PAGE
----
Who is best placed to be involved in the delivery of physical activity also remains opaque. The authorities drawn upon in this article have not enabled a conclusion to be reached. Some advocated for the involvement of specialists and therapists. For example, Olsen et al. [36] opined that expert knowledge about the aging body is essential. However, as noted above, there is much diversity among people living with dementia, including younger people diagnosed with the condition. The relevance of the aging body would not be so absolute in such instances. Furthermore, might a reliance upon therapy risk the ongoing medicalisation of dementia, a paradigm that has been challenged by established dementia scholarship included within this article [6,7,8,12]? Better, perhaps, to follow the lead of Burke and Jones [39], who advised that lay people, well briefed, could offer effective opportunities for engagement in physical activity. This could maximise the chance individuals have to participate on an everyday basis, as advocated here. What place within this for family carers? This article has been largely silent on their situation and potential to contribute, focusing the narrative upon the persons themselves. Looking ahead, this is a deficit that requires addressing because, as has been shown, relationships are crucial within the dementia context, and there are no more significant relationships than between those living with dementia and family carers. What role too for people living with dementia themselves in the facilitation of activity? The section exploring collaboration made clear the value of sharing agency and power. More clarity is required about how people themselves can expect to contribute.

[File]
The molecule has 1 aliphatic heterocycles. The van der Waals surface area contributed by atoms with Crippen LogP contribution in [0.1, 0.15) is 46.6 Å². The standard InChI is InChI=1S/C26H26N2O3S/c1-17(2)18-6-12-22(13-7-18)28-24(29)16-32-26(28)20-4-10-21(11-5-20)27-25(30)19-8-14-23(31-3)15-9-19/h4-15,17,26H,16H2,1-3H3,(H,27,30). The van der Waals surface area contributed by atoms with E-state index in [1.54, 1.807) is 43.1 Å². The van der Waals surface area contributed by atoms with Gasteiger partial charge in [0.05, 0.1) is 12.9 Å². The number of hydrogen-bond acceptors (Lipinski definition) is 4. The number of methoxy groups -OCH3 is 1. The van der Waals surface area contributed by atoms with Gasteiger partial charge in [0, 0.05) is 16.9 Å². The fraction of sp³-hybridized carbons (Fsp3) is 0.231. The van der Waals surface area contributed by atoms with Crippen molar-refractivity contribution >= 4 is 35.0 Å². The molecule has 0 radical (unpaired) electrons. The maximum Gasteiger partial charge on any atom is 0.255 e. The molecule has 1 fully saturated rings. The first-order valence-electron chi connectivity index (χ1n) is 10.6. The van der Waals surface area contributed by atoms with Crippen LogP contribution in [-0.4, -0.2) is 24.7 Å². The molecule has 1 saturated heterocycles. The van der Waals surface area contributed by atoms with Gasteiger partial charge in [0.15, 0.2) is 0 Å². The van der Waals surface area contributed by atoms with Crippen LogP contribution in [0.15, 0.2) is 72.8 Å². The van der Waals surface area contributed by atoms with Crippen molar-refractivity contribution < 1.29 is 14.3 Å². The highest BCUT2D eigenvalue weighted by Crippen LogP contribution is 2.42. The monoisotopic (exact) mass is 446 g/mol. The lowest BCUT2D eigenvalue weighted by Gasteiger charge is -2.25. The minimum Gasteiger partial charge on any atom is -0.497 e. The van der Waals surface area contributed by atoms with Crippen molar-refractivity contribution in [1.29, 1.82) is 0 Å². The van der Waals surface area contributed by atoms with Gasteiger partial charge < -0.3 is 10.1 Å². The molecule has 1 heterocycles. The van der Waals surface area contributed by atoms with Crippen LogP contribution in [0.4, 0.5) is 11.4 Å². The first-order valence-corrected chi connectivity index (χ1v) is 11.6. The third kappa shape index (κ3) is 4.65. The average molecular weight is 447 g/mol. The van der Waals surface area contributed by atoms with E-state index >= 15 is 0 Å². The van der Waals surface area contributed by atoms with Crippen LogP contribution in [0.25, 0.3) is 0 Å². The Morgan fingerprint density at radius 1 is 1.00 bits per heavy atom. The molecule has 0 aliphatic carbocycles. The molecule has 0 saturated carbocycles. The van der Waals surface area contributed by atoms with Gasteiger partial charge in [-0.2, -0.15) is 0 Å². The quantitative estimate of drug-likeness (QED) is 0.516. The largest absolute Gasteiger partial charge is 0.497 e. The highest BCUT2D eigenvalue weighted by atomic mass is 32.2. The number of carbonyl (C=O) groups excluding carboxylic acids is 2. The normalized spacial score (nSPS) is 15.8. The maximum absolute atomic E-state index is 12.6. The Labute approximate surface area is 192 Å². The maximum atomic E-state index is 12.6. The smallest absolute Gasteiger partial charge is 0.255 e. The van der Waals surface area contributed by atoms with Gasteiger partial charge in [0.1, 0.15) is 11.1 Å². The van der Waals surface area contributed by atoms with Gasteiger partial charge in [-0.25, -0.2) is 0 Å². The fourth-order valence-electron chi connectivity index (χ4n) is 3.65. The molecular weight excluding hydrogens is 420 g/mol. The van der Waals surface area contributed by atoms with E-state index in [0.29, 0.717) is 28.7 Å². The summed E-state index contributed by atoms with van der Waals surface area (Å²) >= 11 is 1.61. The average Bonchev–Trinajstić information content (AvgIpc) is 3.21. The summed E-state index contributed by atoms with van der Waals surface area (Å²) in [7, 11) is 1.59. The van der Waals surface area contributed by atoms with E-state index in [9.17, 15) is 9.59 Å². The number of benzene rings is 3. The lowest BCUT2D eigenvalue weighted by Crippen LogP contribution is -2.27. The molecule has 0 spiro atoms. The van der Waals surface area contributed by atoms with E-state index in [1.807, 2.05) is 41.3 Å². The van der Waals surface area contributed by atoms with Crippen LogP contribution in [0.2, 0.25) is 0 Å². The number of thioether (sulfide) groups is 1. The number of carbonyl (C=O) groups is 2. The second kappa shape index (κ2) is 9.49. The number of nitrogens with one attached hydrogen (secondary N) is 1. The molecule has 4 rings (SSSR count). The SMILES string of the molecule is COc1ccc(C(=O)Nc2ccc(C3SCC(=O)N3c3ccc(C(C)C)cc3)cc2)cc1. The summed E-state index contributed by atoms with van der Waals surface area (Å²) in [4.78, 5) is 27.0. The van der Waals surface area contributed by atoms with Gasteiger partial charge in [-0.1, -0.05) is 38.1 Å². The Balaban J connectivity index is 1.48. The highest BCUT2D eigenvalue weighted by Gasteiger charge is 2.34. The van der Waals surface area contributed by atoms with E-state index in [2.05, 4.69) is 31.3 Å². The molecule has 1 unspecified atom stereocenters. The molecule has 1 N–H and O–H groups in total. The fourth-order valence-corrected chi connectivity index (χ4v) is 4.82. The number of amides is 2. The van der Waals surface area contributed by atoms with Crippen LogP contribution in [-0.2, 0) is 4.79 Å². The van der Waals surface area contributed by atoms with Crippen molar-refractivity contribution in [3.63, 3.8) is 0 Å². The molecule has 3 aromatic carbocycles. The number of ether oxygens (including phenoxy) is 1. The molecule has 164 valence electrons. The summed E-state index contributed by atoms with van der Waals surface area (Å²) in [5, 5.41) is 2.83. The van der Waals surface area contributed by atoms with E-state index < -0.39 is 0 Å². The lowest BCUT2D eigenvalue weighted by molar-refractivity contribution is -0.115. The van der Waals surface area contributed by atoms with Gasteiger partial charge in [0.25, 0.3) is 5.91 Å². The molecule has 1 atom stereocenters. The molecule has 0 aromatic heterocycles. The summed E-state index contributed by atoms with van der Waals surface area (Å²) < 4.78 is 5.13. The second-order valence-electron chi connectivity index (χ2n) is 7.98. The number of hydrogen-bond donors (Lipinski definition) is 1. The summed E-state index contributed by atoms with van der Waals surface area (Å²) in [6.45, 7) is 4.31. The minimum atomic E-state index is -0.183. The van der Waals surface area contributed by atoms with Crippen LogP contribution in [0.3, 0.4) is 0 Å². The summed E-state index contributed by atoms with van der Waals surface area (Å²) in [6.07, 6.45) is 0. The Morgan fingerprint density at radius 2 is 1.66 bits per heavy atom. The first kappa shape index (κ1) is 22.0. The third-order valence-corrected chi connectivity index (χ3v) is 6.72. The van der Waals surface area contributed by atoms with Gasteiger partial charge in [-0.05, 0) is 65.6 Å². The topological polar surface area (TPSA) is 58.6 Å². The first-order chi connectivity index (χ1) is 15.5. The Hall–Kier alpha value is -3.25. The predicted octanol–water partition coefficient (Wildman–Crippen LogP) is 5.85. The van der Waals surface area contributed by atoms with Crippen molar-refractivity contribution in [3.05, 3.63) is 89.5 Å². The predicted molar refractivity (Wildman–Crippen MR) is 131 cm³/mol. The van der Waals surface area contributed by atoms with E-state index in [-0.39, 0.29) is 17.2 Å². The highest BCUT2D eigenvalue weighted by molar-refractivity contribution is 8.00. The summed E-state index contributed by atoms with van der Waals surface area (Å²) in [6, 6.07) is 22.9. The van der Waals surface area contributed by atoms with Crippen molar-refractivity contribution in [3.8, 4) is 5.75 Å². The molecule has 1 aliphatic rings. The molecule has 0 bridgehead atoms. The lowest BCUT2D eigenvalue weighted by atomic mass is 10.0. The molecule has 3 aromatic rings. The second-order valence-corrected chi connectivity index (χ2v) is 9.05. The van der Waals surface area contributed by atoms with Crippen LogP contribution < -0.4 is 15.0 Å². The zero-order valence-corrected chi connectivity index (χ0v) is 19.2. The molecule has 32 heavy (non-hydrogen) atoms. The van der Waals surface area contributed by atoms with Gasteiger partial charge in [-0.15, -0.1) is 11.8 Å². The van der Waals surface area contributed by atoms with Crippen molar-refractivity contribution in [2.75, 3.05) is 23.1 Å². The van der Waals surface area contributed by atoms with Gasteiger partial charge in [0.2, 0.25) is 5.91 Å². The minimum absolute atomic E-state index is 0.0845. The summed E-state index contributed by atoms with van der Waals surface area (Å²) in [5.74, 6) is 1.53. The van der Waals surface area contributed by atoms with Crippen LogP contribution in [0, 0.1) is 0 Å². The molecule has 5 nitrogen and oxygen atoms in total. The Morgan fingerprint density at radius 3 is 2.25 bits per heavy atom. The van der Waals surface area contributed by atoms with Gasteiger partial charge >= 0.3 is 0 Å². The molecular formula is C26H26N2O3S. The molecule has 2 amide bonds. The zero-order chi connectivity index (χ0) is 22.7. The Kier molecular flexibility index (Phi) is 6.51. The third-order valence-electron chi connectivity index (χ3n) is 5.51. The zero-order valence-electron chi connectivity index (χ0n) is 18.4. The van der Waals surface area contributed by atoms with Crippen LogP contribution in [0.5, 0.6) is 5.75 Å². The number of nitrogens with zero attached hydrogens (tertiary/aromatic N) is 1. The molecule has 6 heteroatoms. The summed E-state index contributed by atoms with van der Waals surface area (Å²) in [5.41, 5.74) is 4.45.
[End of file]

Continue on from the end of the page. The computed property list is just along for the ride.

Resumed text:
Finally, where should physical activity be offered so that people living with dementia gain the most from it? Bearing in mind the preceding discussion, a default answer is likely to be: everywhere feasible within the context of everyday life. That is reasonable and sensible, but places will include hospitals and care/nursing homes. These are venues where people living with dementia spend time, but they are places where control over the physical environment is likely to be limited by constraints, including organisational ones. Leisure and fitness centres, similarly, would seem to offer the opportunity for everyday physical activity. They are under threat from challenges to their resources though [46,47], and work has only just started considering how those spaces can best be used to afford opportunities for good-quality physical activity for people living with dementia [44]. Thus, to answer the question what should happen next, there remains much to consider.